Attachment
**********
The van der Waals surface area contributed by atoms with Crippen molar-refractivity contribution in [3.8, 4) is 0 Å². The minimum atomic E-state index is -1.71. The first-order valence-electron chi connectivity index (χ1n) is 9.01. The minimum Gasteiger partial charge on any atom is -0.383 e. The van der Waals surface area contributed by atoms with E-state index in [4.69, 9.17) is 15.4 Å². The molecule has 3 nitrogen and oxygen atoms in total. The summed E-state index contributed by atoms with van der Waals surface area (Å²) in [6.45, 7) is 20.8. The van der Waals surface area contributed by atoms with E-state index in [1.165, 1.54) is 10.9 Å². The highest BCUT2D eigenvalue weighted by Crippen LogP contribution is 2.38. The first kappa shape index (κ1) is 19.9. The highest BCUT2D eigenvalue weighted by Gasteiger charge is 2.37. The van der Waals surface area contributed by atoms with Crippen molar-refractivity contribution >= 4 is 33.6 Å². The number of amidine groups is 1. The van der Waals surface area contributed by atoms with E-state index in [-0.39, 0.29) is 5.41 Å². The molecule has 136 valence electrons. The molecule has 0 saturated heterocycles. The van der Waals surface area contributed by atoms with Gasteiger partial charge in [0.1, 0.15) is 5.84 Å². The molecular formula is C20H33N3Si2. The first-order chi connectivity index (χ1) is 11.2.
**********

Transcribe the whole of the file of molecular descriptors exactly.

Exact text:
The van der Waals surface area contributed by atoms with Crippen molar-refractivity contribution in [3.8, 4) is 0 Å². The minimum atomic E-state index is -1.71. The first-order valence-electron chi connectivity index (χ1n) is 9.01. The minimum Gasteiger partial charge on any atom is -0.383 e. The van der Waals surface area contributed by atoms with E-state index in [4.69, 9.17) is 15.4 Å². The molecule has 3 nitrogen and oxygen atoms in total. The summed E-state index contributed by atoms with van der Waals surface area (Å²) in [6.45, 7) is 20.8. The van der Waals surface area contributed by atoms with E-state index in [1.165, 1.54) is 10.9 Å². The highest BCUT2D eigenvalue weighted by Crippen LogP contribution is 2.38. The first kappa shape index (κ1) is 19.9. The highest BCUT2D eigenvalue weighted by Gasteiger charge is 2.37. The van der Waals surface area contributed by atoms with Crippen molar-refractivity contribution >= 4 is 33.6 Å². The number of amidine groups is 1. The van der Waals surface area contributed by atoms with E-state index in [-0.39, 0.29) is 5.41 Å². The molecule has 136 valence electrons. The molecule has 0 saturated heterocycles. The van der Waals surface area contributed by atoms with Gasteiger partial charge in [0.1, 0.15) is 5.84 Å². The molecular formula is C20H33N3Si2. The first-order chi connectivity index (χ1) is 11.2.